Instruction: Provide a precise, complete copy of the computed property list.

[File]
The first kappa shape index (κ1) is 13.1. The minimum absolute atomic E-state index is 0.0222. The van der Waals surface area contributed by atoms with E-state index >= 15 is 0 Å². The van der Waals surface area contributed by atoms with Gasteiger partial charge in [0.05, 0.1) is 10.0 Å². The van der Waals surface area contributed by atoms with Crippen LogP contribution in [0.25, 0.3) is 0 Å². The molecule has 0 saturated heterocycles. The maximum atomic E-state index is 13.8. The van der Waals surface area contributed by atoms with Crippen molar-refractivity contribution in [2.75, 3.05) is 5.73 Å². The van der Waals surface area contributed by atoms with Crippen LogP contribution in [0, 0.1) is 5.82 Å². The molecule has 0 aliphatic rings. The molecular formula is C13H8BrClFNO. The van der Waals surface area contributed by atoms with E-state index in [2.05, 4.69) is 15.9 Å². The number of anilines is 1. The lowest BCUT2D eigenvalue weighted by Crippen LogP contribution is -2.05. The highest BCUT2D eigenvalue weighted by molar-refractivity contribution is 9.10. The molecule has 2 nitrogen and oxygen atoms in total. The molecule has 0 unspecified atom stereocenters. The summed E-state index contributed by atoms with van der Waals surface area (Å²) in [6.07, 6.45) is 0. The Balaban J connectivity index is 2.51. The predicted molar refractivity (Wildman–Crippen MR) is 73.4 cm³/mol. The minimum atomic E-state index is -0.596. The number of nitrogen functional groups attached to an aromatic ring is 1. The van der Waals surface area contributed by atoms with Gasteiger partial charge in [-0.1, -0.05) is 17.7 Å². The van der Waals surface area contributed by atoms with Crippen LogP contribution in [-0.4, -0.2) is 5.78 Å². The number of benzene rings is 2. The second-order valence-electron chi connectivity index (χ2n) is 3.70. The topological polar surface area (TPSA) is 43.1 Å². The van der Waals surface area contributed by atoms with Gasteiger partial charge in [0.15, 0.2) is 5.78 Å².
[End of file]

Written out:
The first kappa shape index (κ1) is 13.1. The minimum absolute atomic E-state index is 0.0222. The van der Waals surface area contributed by atoms with E-state index >= 15 is 0 Å². The van der Waals surface area contributed by atoms with Gasteiger partial charge in [0.05, 0.1) is 10.0 Å². The van der Waals surface area contributed by atoms with Crippen LogP contribution in [0.25, 0.3) is 0 Å². The molecule has 0 saturated heterocycles. The maximum atomic E-state index is 13.8. The van der Waals surface area contributed by atoms with Crippen molar-refractivity contribution in [2.75, 3.05) is 5.73 Å². The van der Waals surface area contributed by atoms with Crippen LogP contribution in [0, 0.1) is 5.82 Å². The molecule has 0 aliphatic rings. The molecular formula is C13H8BrClFNO. The van der Waals surface area contributed by atoms with E-state index in [2.05, 4.69) is 15.9 Å². The number of anilines is 1. The lowest BCUT2D eigenvalue weighted by Crippen LogP contribution is -2.05. The highest BCUT2D eigenvalue weighted by molar-refractivity contribution is 9.10. The molecule has 2 nitrogen and oxygen atoms in total. The molecule has 0 unspecified atom stereocenters. The summed E-state index contributed by atoms with van der Waals surface area (Å²) in [6.07, 6.45) is 0. The Balaban J connectivity index is 2.51. The predicted molar refractivity (Wildman–Crippen MR) is 73.4 cm³/mol. The minimum atomic E-state index is -0.596. The number of nitrogen functional groups attached to an aromatic ring is 1. The van der Waals surface area contributed by atoms with Gasteiger partial charge in [-0.1, -0.05) is 17.7 Å². The van der Waals surface area contributed by atoms with Crippen LogP contribution in [-0.4, -0.2) is 5.78 Å². The number of benzene rings is 2. The second-order valence-electron chi connectivity index (χ2n) is 3.70. The topological polar surface area (TPSA) is 43.1 Å². The van der Waals surface area contributed by atoms with Gasteiger partial charge in [0.15, 0.2) is 5.78 Å².